Continuing from our post yesterday, we’re now going to look into the most common mistakes in the short game. These mistakes are the difference between 90’s shooter and those who break 80. If you get your game in shape from 100 yards and in, I assure you, you’ll start shooting lower scores. Enjoy!
Short Irons – Gripping Too Tight & Tension
Your short irons should be your bread and butter, if you can improve your game from 150 yards and in, you’re score will start to drop significantly. The most common faults I see in this part of the game is tension, in the arms, wrists and grip. Tension for these types of shots is killer, it tends to create a quick, uncontrolled swing. This swing leads to inconsistent ball contact, and a lack of control. I find that if you try to swing your short irons like you do your driver, you’re in trouble. Consistency goes hand in hand with control. Keep your grip light, and your swing nice and smooth for your short irons, you’ll see a dramatic improvement in your play from 150 yards and in.
Pitching – Control & Decelerating
For you your half-swing shots, control is imperative and acceleration through impact is essential. I’m sure this is already ringing a bell for some of you… I often see players taking full-swings on their pitch shots with a half-assed attempt to control the distance the ball goes by decelerating rapidly into the ball. You cannot pitch a ball like this. A proper pitch shot use the same tempo for 10 yards and 50 yards, the length of the backswing will change in order to control the distance of the shot. Most importantly, the golf club is accelerating consistently into the ball – with this technique you can develop an accurate measurement of how far each length of backswing will go.
Sand – Decelerating
Digging your club into the sand behind the ball is not an effective way to get out of the bunker, fried egg lie or not. Truth is, if you do this, any power your swing did have gets lost as your club slows to a stop by digging into the sand. One secret to getting out of the sand, is the follow-through. If you finish your swing, the ball will get out of the bunker. Finishing your swing ensures you’re accelerating, and much like pitching, this is very important.
Chipping – Scooping, breaking of the wrists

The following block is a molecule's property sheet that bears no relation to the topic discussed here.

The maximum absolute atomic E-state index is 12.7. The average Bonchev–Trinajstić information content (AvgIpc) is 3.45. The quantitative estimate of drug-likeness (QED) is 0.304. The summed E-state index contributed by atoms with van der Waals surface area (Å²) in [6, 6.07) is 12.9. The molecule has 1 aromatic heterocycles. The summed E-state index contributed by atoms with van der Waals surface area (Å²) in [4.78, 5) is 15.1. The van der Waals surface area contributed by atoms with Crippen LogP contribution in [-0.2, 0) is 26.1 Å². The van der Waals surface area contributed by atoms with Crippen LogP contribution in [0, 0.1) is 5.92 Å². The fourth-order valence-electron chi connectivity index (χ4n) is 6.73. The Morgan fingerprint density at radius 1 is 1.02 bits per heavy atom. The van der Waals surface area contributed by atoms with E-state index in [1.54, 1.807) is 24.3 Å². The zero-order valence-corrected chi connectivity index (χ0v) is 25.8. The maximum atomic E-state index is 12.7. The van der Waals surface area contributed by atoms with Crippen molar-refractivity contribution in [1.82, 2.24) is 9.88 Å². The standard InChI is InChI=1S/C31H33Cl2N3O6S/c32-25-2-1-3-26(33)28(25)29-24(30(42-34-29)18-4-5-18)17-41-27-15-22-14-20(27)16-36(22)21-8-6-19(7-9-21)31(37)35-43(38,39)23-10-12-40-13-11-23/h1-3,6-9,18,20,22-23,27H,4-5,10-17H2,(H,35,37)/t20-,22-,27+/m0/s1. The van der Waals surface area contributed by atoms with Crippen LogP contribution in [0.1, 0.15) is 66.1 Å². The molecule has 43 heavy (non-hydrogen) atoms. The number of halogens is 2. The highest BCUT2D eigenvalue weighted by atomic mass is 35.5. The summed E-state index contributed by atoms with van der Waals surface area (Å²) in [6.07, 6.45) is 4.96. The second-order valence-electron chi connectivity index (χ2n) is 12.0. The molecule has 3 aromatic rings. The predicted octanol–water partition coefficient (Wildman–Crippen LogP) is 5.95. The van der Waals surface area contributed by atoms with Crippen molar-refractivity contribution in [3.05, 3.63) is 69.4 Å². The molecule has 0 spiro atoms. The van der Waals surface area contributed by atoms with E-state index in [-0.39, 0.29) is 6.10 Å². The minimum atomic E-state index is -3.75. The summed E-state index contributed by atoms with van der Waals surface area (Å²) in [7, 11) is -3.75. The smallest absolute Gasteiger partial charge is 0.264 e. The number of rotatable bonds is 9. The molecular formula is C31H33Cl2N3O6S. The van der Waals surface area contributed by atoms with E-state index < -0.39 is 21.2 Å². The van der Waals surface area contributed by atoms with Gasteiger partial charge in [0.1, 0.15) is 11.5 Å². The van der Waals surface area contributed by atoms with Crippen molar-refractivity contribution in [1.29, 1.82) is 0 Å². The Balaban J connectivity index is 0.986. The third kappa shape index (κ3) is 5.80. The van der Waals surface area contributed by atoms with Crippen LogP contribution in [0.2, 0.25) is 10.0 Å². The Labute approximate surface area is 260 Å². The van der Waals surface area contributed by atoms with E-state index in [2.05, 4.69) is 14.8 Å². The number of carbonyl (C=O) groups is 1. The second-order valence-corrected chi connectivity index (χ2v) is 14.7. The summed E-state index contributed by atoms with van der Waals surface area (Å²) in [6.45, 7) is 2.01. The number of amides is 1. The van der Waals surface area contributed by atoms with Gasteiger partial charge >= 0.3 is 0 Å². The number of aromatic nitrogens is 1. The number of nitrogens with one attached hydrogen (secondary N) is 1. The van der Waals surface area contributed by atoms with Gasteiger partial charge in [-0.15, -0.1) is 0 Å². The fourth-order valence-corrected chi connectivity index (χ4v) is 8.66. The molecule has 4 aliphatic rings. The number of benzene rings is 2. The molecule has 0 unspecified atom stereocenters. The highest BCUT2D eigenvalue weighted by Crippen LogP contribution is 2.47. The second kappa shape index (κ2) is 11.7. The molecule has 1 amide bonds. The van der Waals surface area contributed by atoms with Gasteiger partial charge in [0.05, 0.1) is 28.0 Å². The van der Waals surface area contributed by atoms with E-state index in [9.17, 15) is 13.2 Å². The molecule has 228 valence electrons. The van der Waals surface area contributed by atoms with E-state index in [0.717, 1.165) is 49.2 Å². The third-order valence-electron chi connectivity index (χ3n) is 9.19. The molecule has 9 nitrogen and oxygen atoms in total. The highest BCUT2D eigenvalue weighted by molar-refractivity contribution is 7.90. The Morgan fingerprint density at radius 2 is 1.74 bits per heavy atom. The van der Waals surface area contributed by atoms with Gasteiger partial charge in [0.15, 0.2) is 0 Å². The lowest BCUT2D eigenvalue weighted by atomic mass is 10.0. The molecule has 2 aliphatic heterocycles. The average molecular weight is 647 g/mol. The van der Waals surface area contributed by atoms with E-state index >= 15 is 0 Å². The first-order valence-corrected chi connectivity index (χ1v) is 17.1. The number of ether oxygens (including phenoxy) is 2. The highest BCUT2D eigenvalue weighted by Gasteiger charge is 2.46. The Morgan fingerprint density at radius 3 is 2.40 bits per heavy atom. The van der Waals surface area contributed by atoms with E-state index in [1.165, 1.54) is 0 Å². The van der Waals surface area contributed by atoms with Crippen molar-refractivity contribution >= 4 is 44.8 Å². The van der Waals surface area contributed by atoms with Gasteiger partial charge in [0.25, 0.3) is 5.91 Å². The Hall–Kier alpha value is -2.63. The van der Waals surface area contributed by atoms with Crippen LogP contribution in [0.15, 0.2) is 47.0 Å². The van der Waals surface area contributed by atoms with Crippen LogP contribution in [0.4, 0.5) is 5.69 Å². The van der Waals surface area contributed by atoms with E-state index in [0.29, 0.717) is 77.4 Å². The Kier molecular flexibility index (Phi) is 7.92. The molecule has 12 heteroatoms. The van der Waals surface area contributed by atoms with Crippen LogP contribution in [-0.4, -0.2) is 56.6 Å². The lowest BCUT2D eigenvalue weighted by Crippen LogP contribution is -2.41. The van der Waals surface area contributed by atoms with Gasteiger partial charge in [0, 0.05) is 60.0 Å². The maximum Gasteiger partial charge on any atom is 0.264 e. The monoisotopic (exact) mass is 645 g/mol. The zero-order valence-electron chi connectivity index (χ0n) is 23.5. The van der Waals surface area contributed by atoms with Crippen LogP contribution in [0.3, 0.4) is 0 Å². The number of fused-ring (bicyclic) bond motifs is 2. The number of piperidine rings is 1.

We all want consistency around the green, to do this you have to have a reliable swing. For most amateurs, this is not the case. One shot everyone should learn is the bump and run, it’s likely the most effective chip shot you;ll every learn. If you don’t know how – click this link – How to Hit a Bump and Run. The reason this shot is so effective is because it removes your wrists from your short game. Don’t get me wrong, there are many shots that require wrists – flop shots, chips over bunkers – but most amateurs tend to use their wrists for every short game shot. With chipping you need to learn when to use wrists, and when not to… you’d be surprised how little you have to use your wrists if you utilize all the clubs in your bag while chipping. Hitting down on a short wedge shot with no wrists, creates more than enough spin to stop the ball within 10 feet of it’s landing spot. Spend some time on your practice green, and over time work to remove the wrists from your short game.
Putting – Decelerating
If you often miss short putts, there’s likely only one reason why… you’re slowing down. Deceleration into impact on the greens is usually a precursor to start yipping your putts. An accelerating stroke creates confidence and consistency. Keep an eye on yourself, because quite often you start to decelerate when you feel you’re putting poorly, in attempts to steer the ball closer to the hole. With most players this fault is tough to spot, ensure your backswing on follow-through are the same distance, and you should be fine on the greens.